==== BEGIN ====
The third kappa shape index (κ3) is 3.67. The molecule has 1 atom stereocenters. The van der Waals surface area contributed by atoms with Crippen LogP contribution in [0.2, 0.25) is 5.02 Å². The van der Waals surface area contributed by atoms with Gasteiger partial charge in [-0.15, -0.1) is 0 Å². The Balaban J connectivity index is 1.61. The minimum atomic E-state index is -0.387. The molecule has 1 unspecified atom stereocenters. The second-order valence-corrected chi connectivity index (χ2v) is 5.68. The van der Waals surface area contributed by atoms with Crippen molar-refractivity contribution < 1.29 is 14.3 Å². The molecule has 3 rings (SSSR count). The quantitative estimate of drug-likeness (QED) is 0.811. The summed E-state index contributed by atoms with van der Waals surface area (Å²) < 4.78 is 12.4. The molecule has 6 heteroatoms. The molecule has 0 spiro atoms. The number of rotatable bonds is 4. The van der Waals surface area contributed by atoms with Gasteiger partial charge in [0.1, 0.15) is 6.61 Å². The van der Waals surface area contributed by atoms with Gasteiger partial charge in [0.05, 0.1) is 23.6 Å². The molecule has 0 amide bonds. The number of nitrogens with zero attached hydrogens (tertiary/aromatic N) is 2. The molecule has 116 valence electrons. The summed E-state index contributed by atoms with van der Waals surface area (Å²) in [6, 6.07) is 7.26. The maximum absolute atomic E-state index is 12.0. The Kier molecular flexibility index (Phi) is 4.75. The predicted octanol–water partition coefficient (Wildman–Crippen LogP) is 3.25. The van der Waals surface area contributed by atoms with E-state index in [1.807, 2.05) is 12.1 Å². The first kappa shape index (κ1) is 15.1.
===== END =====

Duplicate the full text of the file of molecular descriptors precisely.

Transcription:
The third kappa shape index (κ3) is 3.67. The molecule has 1 atom stereocenters. The van der Waals surface area contributed by atoms with Crippen LogP contribution in [0.2, 0.25) is 5.02 Å². The van der Waals surface area contributed by atoms with Gasteiger partial charge in [-0.15, -0.1) is 0 Å². The Balaban J connectivity index is 1.61. The minimum atomic E-state index is -0.387. The molecule has 1 unspecified atom stereocenters. The second-order valence-corrected chi connectivity index (χ2v) is 5.68. The van der Waals surface area contributed by atoms with Crippen molar-refractivity contribution < 1.29 is 14.3 Å². The molecule has 3 rings (SSSR count). The quantitative estimate of drug-likeness (QED) is 0.811. The summed E-state index contributed by atoms with van der Waals surface area (Å²) < 4.78 is 12.4. The molecule has 6 heteroatoms. The molecule has 0 spiro atoms. The number of rotatable bonds is 4. The van der Waals surface area contributed by atoms with Gasteiger partial charge in [0.1, 0.15) is 6.61 Å². The van der Waals surface area contributed by atoms with Gasteiger partial charge in [0.05, 0.1) is 23.6 Å². The molecule has 0 amide bonds. The number of nitrogens with zero attached hydrogens (tertiary/aromatic N) is 2. The molecule has 116 valence electrons. The summed E-state index contributed by atoms with van der Waals surface area (Å²) in [6, 6.07) is 7.26. The maximum absolute atomic E-state index is 12.0. The Kier molecular flexibility index (Phi) is 4.75. The predicted octanol–water partition coefficient (Wildman–Crippen LogP) is 3.25. The van der Waals surface area contributed by atoms with E-state index in [1.807, 2.05) is 12.1 Å². The first kappa shape index (κ1) is 15.1.